ˌpack it ˈin(informal, especially British English) stop doing something: Your guitar playing is getting on my nerves. Pack it in, will you? ♢ I didn’t like my last job so I packed it in.
ˌpack a (hard, etc.) ˈpunch(informal)
1 be able to hit very hard: He’s a boxer who packs a nasty punch!
2 have a powerful effect on somebody: Their latest advertising campaign packs a hard punch. ♢ Don’t drink too much of his home-made beer — it packs quite a punch!
ˌpack them ˈin,
ˌpack the ˈhouseattract a large audience; fill a theatre, hall, etc: This group’s been playing for twenty years but they’re still packing them in. ♢ The city orchestra always plays to a packed house.
packed (together) like sarˈdines(informal) (of people) pressed tightly together in a way that is uncomfortable or unpleasant: On the tube in the rush hour the passengers are packed like sardines.
Sardines are a type of fish that are usually sold packed tightly together in small tins.
Farlex Partner Idioms Dictionary © Farlex 2017
1. To put something in a container for storage: We packed away the winter clothes for summer. After the trip, I packed my souvenirs away.
2. To fit into a container for storage: The shaving kit packs away easily into your suitcase.
3. To eat a large amount of something: We packed it away at the banquet. The kids really packed away those hot dogs!
1. To fit something into some enclosed space for storage or travel: I packed our sandwiches in the picnic basket.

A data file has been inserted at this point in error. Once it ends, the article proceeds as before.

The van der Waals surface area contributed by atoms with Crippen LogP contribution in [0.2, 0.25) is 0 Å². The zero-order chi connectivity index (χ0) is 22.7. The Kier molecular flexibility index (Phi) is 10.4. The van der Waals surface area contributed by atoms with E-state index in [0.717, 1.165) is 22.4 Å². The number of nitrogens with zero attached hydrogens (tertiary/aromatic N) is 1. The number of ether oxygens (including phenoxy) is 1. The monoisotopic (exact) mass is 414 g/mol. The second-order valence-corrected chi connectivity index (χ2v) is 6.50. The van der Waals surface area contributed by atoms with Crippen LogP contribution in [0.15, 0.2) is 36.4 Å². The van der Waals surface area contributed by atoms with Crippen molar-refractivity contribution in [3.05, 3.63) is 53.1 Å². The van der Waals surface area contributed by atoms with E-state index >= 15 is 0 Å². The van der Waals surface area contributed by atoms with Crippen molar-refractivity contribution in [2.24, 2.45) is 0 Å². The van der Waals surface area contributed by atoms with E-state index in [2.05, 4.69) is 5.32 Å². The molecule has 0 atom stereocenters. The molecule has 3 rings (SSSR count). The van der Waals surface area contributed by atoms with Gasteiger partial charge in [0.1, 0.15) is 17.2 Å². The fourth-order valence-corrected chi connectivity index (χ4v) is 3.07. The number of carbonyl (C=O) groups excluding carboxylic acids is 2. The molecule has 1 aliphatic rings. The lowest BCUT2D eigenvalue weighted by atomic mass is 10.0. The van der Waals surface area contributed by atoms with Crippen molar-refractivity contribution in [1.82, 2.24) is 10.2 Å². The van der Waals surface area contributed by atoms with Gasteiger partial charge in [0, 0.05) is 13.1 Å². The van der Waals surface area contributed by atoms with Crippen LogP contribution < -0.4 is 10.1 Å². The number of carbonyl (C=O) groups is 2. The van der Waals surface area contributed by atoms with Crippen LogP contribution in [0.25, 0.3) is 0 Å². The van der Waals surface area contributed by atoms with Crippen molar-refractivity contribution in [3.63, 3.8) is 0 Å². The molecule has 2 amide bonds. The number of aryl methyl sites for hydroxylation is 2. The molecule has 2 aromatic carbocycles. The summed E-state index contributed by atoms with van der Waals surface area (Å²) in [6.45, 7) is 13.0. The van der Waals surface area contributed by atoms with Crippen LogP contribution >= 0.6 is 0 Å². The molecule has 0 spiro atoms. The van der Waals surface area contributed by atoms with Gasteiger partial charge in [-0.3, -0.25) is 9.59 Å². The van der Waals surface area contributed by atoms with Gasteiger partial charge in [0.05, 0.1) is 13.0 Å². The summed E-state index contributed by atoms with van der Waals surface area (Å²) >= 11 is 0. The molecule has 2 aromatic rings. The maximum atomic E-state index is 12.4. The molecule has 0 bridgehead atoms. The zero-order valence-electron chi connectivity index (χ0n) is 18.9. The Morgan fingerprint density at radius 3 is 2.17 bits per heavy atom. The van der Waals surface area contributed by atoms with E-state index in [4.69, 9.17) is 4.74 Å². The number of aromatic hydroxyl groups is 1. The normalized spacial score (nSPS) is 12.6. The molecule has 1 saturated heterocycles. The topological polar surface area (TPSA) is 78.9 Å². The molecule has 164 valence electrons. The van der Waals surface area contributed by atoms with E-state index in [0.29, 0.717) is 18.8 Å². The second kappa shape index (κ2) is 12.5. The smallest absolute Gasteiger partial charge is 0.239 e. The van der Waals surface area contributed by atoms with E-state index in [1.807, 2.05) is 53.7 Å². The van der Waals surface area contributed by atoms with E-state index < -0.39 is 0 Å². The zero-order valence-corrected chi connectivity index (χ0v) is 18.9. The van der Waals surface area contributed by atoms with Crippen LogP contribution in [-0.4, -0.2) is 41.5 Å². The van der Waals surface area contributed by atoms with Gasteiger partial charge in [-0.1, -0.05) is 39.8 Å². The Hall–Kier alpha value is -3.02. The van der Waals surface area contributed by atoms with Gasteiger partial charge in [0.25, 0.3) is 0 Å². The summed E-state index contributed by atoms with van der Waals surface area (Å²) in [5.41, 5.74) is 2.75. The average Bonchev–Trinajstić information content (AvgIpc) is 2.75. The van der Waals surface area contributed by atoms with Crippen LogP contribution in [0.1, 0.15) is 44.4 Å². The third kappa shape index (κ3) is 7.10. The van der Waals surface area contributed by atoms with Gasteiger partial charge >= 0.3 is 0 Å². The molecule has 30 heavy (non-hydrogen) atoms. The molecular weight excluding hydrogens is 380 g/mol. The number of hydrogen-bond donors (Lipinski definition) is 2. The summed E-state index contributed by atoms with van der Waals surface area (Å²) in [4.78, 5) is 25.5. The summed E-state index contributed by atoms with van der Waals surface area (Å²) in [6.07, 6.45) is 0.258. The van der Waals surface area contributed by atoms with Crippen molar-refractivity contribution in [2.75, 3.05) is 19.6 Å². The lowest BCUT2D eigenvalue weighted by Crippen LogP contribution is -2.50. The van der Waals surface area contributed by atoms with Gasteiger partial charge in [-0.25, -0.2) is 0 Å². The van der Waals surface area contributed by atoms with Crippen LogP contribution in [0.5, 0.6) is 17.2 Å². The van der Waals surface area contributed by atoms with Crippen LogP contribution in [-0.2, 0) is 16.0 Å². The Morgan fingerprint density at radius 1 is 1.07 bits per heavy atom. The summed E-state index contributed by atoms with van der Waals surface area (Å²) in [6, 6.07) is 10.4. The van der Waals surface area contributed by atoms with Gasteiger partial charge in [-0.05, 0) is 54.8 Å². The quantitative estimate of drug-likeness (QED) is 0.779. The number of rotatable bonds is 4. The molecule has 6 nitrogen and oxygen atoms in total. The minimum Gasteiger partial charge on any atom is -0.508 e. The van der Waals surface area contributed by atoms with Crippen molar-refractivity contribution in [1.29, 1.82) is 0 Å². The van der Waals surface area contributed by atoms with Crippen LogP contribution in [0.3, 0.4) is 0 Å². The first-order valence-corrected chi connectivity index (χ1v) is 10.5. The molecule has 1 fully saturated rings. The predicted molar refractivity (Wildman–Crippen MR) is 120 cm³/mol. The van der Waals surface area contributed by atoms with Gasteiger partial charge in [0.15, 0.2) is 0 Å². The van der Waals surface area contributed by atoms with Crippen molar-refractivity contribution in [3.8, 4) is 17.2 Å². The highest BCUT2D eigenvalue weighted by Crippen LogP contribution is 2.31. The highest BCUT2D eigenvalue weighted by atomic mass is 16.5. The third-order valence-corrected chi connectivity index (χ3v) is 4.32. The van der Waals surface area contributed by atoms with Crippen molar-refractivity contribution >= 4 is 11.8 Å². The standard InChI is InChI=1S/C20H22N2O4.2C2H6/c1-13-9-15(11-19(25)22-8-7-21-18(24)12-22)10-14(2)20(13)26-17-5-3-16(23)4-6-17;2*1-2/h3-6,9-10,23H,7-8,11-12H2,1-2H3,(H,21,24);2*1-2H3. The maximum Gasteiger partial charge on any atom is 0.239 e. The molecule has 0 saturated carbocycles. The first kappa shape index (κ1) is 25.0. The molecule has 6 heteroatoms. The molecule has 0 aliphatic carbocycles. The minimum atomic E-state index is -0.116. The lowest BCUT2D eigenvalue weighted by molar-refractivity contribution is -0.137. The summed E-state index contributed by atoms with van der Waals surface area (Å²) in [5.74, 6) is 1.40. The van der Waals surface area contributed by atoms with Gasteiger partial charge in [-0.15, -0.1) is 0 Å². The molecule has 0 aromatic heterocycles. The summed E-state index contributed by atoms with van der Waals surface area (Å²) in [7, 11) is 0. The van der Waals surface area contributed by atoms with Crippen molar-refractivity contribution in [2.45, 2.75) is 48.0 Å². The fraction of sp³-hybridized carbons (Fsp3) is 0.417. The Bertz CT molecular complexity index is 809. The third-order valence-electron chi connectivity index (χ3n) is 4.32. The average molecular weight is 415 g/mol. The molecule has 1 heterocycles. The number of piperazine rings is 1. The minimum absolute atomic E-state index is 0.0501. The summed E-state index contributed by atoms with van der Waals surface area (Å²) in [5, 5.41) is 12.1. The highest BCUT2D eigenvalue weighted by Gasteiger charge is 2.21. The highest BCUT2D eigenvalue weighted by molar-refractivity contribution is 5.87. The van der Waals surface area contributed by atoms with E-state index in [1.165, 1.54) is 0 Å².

2. To fit something into some limited space: Do you think you could pack in a few more pairs of socks in your bag? There was not much room in the trunk for the bags, but I was able to pack them in.
3. To stop doing something, as a job or habit; retire from doing something: He packed in his career as a railroad engineer when the trains were sold. She wasn't making any money through her work, so she decided to pack it in.
4. To attract a large number of people: The speaker's seminars have been packing in audiences all month. Good marketing will pack audiences in at the premiere.
The American Heritage® Dictionary of Phrasal Verbs. Copyright © 2005 by Houghton Mifflin Harcourt Publishing Company. Published by Houghton Mifflin Harcourt Publishing Company. All rights reserved.
mod. full. This day has been jampacked with surprises.
McGraw-Hill's Dictionary of American Slang and Colloquial Expressions Copyright © 2006 by The McGraw-Hill Companies, Inc. All rights reserved.
pack it inInformal
To cease work or activity: Let's pack it in for the day.
American Heritage® Dictionary of the English Language, Fifth Edition. Copyright © 2016 by Houghton Mifflin Harcourt Publishing Company. Published by Houghton Mifflin Harcourt Publishing Company. All rights reserved.
packed in like sardines
Close together, crowded. Canned sardines are jammed together as tightly as practically any such object. The condition was transferred to human crowds by the late nineteenth century. Spike Milligan played with it in his poem “Sardines” (A Book of Milliganimals, 1968): “A baby Sardine saw her first submarine, She was scared and watched through a peephole, ‘O come, come, come, come,’ said the Sardine’s mum, ‘It’s only a tin full of people.’”
The Dictionary of Clichés by Christine Ammer Copyright © 2013 by Christine Ammer